TORONTO — As Nance Faubert shops around for her first car, she is realizing how frustrating it can be to find one that fits both the needs and the budget of a recent college grad.
``I've been pricing and looking around for used vehicles, because I can't afford to buy new,'' says Faubert, 21, who has already been to a dozen dealerships.
``I live and work in North Bay (Ontario) so I just need something to get around since the city is widespread.''
Faubert doesn't want to get pressured into buying a car that isn't going to last.
A little leg work and due diligence will alleviate the stress of shopping for your first set of wheels, and ensure you've covered all the bases before signing on the dotted line.
What to look for:
Scott Seguin, a sales consultant at Hyundai, says that assessing need over desire is an important factor in determining the vehicle that's right for you.
Questions to ask yourself while shopping should include: Do you plan to drive in the city only or will you be driving long distances? Are you carrying passengers regularly or plan to drive mostly solo?
Online sites such as carcostcanada.com, carcompass.ca and carbuyingtips.com can offer insight when doing your initial research along with a variety of tips, advice and cost comparisons.
And with rising gas prices, look for vehicles that are economical in fuel consumption.
Buying used over new costs less, but you need to be comfortable with buying a car someone's previously driven, which could potentially have skeletons in the trunk.
There's nothing wrong with getting a car ``as-is'', since you can find parts and repair it yourself _ or have someone you know do the job. However, if you ask a dealer to fix it up in order to pass inspection, you'll have to be prepared for a mark-up.
Faubert found a 2001 Saturn she liked as-is, and the dealer asked $700 for it, then offered to do the work necessary for certification at a cost of $3,500. All it required was a flex pipe ($100-200) e-brake cables ($50-150) and a wiper arm ($30-60), she said.
Those parts would cost less than $500, plus a mechanic's labour fees _ which aren't cheap _ if you can't do it yourself.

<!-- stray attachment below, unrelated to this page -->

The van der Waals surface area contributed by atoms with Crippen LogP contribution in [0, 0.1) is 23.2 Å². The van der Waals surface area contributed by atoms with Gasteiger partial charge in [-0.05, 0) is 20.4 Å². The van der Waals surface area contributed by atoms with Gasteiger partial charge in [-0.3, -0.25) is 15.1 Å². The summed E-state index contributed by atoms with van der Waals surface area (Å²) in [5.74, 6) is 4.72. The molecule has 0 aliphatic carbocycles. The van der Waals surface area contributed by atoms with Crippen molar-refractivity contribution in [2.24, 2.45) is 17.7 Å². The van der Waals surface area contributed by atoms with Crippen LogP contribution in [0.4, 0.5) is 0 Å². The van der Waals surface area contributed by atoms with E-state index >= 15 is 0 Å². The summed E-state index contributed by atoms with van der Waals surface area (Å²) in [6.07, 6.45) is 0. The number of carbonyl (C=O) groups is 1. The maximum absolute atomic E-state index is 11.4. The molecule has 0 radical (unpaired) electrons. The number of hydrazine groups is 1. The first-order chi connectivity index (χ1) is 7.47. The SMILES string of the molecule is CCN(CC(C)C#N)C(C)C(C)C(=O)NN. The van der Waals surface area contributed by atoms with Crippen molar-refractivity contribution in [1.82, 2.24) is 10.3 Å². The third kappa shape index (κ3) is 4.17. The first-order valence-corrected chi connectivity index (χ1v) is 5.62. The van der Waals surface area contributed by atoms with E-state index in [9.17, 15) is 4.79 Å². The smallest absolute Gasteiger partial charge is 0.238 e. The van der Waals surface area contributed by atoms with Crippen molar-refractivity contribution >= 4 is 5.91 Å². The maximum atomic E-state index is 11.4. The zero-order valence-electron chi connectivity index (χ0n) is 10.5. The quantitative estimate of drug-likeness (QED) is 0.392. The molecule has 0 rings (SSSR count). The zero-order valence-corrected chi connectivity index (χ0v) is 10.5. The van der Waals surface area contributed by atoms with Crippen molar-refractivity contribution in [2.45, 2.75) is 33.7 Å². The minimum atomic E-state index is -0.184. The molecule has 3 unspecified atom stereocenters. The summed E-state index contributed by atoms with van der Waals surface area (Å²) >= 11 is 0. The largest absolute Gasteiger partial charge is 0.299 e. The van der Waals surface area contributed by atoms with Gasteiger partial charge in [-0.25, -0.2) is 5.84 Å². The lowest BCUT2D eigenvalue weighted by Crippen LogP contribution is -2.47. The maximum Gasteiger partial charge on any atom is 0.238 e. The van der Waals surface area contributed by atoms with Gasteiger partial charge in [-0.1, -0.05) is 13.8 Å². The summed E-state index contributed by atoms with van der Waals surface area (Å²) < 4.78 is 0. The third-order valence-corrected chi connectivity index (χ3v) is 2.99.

Do your research:
You can verify the condition and history of a used car by getting a vehicle history report online with the vehicle identification number (VIN), which is listed on the car's ownership papers.
That will give you information such as previous owners, average mileage, servicing records, past accidents, whether airbags were ever deployed, if it has suffered frame damage, and if it was ever a rental or fleet vehicle.
It will also tell you if an insurance company would deem the car a ``total loss,'' which would indicate that repairs to the car are worth more than the market value of the vehicle.
Be sure to keep insurance in mind when you're shopping for your vehicle. There are many details that insurance companies take into consideration when deciding your rate.
For instance, a sports car will be more expensive to insure than a four-door sedan. The number of kilometres on the engine, year of the model, and city you live in since it all comes into play when getting the car insured.
Take the time to compare quotes by calling at least three insurance companies, or use online comparison sites to get the best price.
How to finance:
Whether you choose to buy new or used, how you're going to finance the purchase is crucial.
Getting approved for bank financing or a dealership loan is contingent on steady employment, credit history, and your amount of existing debt, says Scotiabank's vice-president of automotive finance, Lilliane Dubois.
``If you are a first-time buyer especially, we need to verify employment and income to determine your capacity to repay the loan,'' said Dubois.
``The amount and term of the loan and borrower's credit risk profile will determine the interest rate.''
There are two options when using credit to pay for the vehicle. You can either get financing through the dealership, or go directly to your bank and apply for an auto loan. A bank loan carries an average interest rate between three to nine per cent based on your credit profile.
``It's the customer's choice in the end where they want to get the loan, but manufacturers will offer interesting loans at low percentages based on new car promotions,'' said Dubois.
If you do have good credit, buying new can present a variety of benefits, including zero per cent financing promotions for a determined number of months, as well as a manufacturer's warranty.
But remember the rule of thumb when buying new _ its value drops the moment you drive it off the lot, from the retail price to the wholesale value. And you can expect a car to lose 15 to 20 per cent of its value a year.
If financed through credit at a dealership, used cars aren't eligible for promotional rates, and loans are typically between six to nine per cent interest _ higher than what a bank may be able to offer.
There's also the option of buying certified-preowned, which comes with the same security benefits as buying new, such as dealership guarantee and extended warranties, along with a lower interest rate, notes Seguin.
``Typically new car interest rates are lower than used, but in the end the vehicle is more expensive overall.''
Lower monthly payments through leasing might look attractive, but experts caution it can be the highest cost of borrowing in the market place.
That's because monthly payments are comprised of two components _ interest on the principal or cost of the vehicle, and paying down the principal.
On a loan, the paying down the principal portion can be quite steep because the buyer is paying off the entire cost of the vehicle during the financing term. On a lease, depending on the end residual value, the consumer may be only paying down half the cost of the vehicle.
That's why monthly payments are usually lower, but at the end of the lease, the consumer doesn't own the vehicle and will have paid more in interest than on a loan.